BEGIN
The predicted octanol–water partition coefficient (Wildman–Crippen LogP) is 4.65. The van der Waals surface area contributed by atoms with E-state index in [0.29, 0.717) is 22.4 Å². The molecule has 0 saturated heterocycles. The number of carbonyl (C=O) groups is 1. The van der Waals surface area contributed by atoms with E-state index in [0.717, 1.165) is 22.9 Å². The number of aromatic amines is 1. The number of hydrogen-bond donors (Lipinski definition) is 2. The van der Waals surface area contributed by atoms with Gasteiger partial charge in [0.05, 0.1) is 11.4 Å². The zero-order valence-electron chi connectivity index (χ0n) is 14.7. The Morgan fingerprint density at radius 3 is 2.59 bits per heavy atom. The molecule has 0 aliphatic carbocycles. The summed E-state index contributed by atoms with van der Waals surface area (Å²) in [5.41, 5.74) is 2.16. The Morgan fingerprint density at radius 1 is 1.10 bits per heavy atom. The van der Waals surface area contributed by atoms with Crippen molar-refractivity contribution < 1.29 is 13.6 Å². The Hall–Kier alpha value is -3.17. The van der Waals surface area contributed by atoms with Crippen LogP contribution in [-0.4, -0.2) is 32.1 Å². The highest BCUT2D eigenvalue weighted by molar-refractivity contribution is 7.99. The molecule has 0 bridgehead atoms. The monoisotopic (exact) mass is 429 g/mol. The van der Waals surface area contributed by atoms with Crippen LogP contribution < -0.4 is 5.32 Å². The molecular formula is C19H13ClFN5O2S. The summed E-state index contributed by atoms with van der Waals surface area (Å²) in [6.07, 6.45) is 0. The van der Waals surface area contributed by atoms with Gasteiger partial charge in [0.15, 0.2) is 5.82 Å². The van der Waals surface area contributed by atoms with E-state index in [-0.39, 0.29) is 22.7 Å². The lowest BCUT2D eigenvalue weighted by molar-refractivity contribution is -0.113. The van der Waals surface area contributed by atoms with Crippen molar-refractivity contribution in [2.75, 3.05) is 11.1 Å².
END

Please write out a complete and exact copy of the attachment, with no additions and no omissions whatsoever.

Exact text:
The predicted octanol–water partition coefficient (Wildman–Crippen LogP) is 4.65. The van der Waals surface area contributed by atoms with E-state index in [0.29, 0.717) is 22.4 Å². The molecule has 0 saturated heterocycles. The number of carbonyl (C=O) groups is 1. The van der Waals surface area contributed by atoms with E-state index in [0.717, 1.165) is 22.9 Å². The number of aromatic amines is 1. The number of hydrogen-bond donors (Lipinski definition) is 2. The van der Waals surface area contributed by atoms with Gasteiger partial charge in [0.05, 0.1) is 11.4 Å². The zero-order valence-electron chi connectivity index (χ0n) is 14.7. The Morgan fingerprint density at radius 3 is 2.59 bits per heavy atom. The molecule has 0 aliphatic carbocycles. The summed E-state index contributed by atoms with van der Waals surface area (Å²) in [5.41, 5.74) is 2.16. The Morgan fingerprint density at radius 1 is 1.10 bits per heavy atom. The van der Waals surface area contributed by atoms with Crippen molar-refractivity contribution < 1.29 is 13.6 Å². The Hall–Kier alpha value is -3.17. The van der Waals surface area contributed by atoms with Crippen LogP contribution in [-0.4, -0.2) is 32.1 Å². The highest BCUT2D eigenvalue weighted by molar-refractivity contribution is 7.99. The molecule has 0 bridgehead atoms. The monoisotopic (exact) mass is 429 g/mol. The van der Waals surface area contributed by atoms with Crippen LogP contribution < -0.4 is 5.32 Å². The molecular formula is C19H13ClFN5O2S. The summed E-state index contributed by atoms with van der Waals surface area (Å²) in [6.07, 6.45) is 0. The van der Waals surface area contributed by atoms with Gasteiger partial charge in [0.15, 0.2) is 5.82 Å². The van der Waals surface area contributed by atoms with E-state index in [-0.39, 0.29) is 22.7 Å². The lowest BCUT2D eigenvalue weighted by molar-refractivity contribution is -0.113. The van der Waals surface area contributed by atoms with Crippen molar-refractivity contribution in [2.75, 3.05) is 11.1 Å².